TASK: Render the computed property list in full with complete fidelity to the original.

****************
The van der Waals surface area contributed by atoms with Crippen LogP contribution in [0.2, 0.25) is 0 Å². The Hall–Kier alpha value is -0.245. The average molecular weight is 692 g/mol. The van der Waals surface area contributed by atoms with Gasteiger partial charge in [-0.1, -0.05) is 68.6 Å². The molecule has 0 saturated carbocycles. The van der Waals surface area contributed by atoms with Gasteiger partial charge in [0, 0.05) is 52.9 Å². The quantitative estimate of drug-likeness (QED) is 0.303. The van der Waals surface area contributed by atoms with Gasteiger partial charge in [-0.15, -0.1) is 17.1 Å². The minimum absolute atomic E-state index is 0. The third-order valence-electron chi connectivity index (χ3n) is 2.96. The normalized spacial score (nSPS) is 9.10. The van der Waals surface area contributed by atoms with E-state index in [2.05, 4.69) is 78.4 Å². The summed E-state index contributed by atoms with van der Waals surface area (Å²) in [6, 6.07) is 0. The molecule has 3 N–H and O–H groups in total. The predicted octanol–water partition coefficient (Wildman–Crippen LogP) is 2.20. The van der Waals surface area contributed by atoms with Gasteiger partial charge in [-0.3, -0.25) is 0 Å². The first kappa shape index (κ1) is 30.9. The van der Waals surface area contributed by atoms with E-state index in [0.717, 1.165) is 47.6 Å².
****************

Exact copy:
The van der Waals surface area contributed by atoms with Crippen LogP contribution in [0.2, 0.25) is 0 Å². The Hall–Kier alpha value is -0.245. The average molecular weight is 692 g/mol. The van der Waals surface area contributed by atoms with Gasteiger partial charge in [-0.1, -0.05) is 68.6 Å². The molecule has 0 saturated carbocycles. The van der Waals surface area contributed by atoms with Gasteiger partial charge in [0, 0.05) is 52.9 Å². The quantitative estimate of drug-likeness (QED) is 0.303. The van der Waals surface area contributed by atoms with Gasteiger partial charge in [-0.15, -0.1) is 17.1 Å². The minimum absolute atomic E-state index is 0. The third-order valence-electron chi connectivity index (χ3n) is 2.96. The normalized spacial score (nSPS) is 9.10. The van der Waals surface area contributed by atoms with E-state index in [2.05, 4.69) is 78.4 Å². The summed E-state index contributed by atoms with van der Waals surface area (Å²) in [6, 6.07) is 0. The molecule has 3 N–H and O–H groups in total. The predicted octanol–water partition coefficient (Wildman–Crippen LogP) is 2.20. The van der Waals surface area contributed by atoms with Gasteiger partial charge in [-0.3, -0.25) is 0 Å². The first kappa shape index (κ1) is 30.9. The van der Waals surface area contributed by atoms with E-state index in [0.717, 1.165) is 47.6 Å².